About Us


Youth Connections will continue to be the leader in advocating for youth and their families in Johnson and Morgan counties. We will provide dynamic programs and services that promote family support and positive youth development. We will achieve our goals through a highly knowledgeable and talented staff, a visionary board and vital community collaborations. The community will believe in Youth Connections and will invest in our future.

Core Beliefs

Youth Connections believes that every young person in our community deserves:

  • A healthy start
  • Caring mentors and parent(s)
  • Marketable skills
  • Opportunities to serve

We help families meet the emotional, physical and psychological needs of their children.

Diversity Statement

Youth Connections recognizes the importance of respecting people, valuing differences, and managing diversity.  It is our responsibility to enable, individually and collectively, the potential of all employees by creating a work environment supportive of the unique talents, skills, and abilities each has to contribute in achieving Youth Connections’ mission and meeting the needs of the individuals, customers and donors we serve in the community.

Recruitment and advertising for staff positions shall include a public notification process that encourages applications from a diverse population.  Applicants will complete an employment application form that is supplemented by interviews, references and other information. All interviewed applicants will be notified of employment decisions.


Youth Connections was founded in October of 1976. Johnson County’s effort to establish a Youth Service Bureau began with the shared concern of the community for a Shelter Care Facility as an alternative to placing youth in the county jail. Thus, with this primary goal of establishing a Shelter Care Facility the agency took the first of many steps to serve as an advocate for youth.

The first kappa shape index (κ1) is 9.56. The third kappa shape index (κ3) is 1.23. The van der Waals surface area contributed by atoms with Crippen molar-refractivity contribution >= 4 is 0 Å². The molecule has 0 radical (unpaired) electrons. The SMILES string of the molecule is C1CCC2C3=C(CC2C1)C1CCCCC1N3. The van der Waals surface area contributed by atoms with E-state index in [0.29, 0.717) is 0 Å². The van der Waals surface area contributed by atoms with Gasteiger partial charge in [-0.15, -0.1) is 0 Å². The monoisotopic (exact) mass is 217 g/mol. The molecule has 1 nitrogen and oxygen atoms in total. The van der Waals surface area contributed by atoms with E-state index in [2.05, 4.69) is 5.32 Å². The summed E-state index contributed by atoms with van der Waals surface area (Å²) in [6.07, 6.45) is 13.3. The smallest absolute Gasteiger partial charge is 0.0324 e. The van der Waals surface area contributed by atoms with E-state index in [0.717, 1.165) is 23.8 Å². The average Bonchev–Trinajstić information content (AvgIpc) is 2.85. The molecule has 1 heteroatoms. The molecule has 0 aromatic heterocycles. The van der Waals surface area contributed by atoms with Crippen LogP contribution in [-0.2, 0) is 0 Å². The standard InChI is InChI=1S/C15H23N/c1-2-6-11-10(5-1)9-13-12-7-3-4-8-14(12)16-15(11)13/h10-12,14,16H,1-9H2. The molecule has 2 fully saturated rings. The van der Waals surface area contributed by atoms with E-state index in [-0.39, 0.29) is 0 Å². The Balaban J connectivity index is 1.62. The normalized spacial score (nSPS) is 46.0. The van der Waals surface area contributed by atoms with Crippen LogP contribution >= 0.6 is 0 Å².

Through a combined effort of Federal and County support, the Johnson County Youth Shelter House became a reality. In May of 1979, the Shelter House received state licensure as a group home providing short-term care. In 1980, the Shelter House also became a long-term placement provider. In 1994, after fifteen years of service to the community, the agency made a tough decision to stop providing residential services. This decision became unavoidable when state policy makers began shifting funding and referral sources away from group homes to less restrictive environments. However, even after closing the group home, Youth Connections remained committed to reaching out to the young people who are most at risk in our communities.

In 1988, responding to an increasing number of runaway and homeless youth, Youth Connections established the Safe Place Program. The Safe Place / Host Homes program is a partnership between the business community, faith-based community, and philanthropic community who work together to create a healthy community for youth.  The addition of Host Homes in 1989 helped provide a needed service, temporary housing, to youth in crisis situations.

With the increasing number of divorces affecting youth’s family structure, Youth Connections and the Courts of Johnson County partnered to establish “What About the Children?”, a program for divorcing parents with children in 1994. This program provided divorcing parents with the tools required to support the emotional and physical needs of their children. “What About Me?” was established to engage young people in educational classes to help them better understand their feelings as well as cope with the changes in their lives. Both of these programs are offered today as a program called Families in Transition.

In 1997, Youth Connections made a decision to provide additional services for families who are in the highest conflict divorce. Custody Evaluation is a court-mandated objective assessment of the needs of children in divorce, guardianship, or paternity cases and each parent’s ability to meet the children’s needs.

The Children’s Visitation Center was established to provide children with more access to their non-custodial parents through supervised visitations and exchanges. In 2011, the Children’s Visitation Center assisted with over 760 hours of supervised visitation.